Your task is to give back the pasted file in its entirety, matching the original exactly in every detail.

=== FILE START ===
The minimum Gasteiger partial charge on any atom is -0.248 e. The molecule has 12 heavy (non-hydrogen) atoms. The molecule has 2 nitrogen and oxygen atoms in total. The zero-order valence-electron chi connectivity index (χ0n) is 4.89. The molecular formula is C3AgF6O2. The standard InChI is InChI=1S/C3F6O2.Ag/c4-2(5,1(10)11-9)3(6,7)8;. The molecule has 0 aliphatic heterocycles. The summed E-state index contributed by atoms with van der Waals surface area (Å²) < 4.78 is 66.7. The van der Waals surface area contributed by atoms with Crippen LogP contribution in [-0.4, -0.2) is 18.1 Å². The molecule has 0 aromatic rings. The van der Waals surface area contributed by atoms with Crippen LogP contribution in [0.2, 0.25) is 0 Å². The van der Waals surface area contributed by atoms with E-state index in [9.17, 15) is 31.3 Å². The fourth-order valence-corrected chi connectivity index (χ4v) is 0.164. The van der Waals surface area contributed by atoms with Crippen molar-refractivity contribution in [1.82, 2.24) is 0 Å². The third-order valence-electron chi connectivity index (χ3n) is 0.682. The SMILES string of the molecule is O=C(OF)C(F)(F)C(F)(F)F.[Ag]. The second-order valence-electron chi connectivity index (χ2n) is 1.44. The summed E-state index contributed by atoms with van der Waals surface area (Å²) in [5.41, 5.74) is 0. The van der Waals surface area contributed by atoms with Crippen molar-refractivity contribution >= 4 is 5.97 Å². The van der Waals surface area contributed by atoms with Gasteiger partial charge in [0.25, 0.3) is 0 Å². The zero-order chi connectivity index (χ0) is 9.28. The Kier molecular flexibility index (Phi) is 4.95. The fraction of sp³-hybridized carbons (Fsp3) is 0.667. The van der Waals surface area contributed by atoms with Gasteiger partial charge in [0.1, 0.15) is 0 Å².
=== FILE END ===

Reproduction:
The minimum Gasteiger partial charge on any atom is -0.248 e. The molecule has 12 heavy (non-hydrogen) atoms. The molecule has 2 nitrogen and oxygen atoms in total. The zero-order valence-electron chi connectivity index (χ0n) is 4.89. The molecular formula is C3AgF6O2. The standard InChI is InChI=1S/C3F6O2.Ag/c4-2(5,1(10)11-9)3(6,7)8;. The molecule has 0 aliphatic heterocycles. The summed E-state index contributed by atoms with van der Waals surface area (Å²) < 4.78 is 66.7. The van der Waals surface area contributed by atoms with Crippen LogP contribution in [-0.4, -0.2) is 18.1 Å². The molecule has 0 aromatic rings. The van der Waals surface area contributed by atoms with Crippen LogP contribution in [0.2, 0.25) is 0 Å². The van der Waals surface area contributed by atoms with E-state index in [9.17, 15) is 31.3 Å². The fourth-order valence-corrected chi connectivity index (χ4v) is 0.164. The van der Waals surface area contributed by atoms with Crippen molar-refractivity contribution in [1.82, 2.24) is 0 Å². The third-order valence-electron chi connectivity index (χ3n) is 0.682. The SMILES string of the molecule is O=C(OF)C(F)(F)C(F)(F)F.[Ag]. The second-order valence-electron chi connectivity index (χ2n) is 1.44. The summed E-state index contributed by atoms with van der Waals surface area (Å²) in [5.41, 5.74) is 0. The van der Waals surface area contributed by atoms with Crippen molar-refractivity contribution >= 4 is 5.97 Å². The van der Waals surface area contributed by atoms with Gasteiger partial charge in [0.25, 0.3) is 0 Å². The zero-order chi connectivity index (χ0) is 9.28. The Kier molecular flexibility index (Phi) is 4.95. The fraction of sp³-hybridized carbons (Fsp3) is 0.667. The van der Waals surface area contributed by atoms with Gasteiger partial charge in [0.1, 0.15) is 0 Å².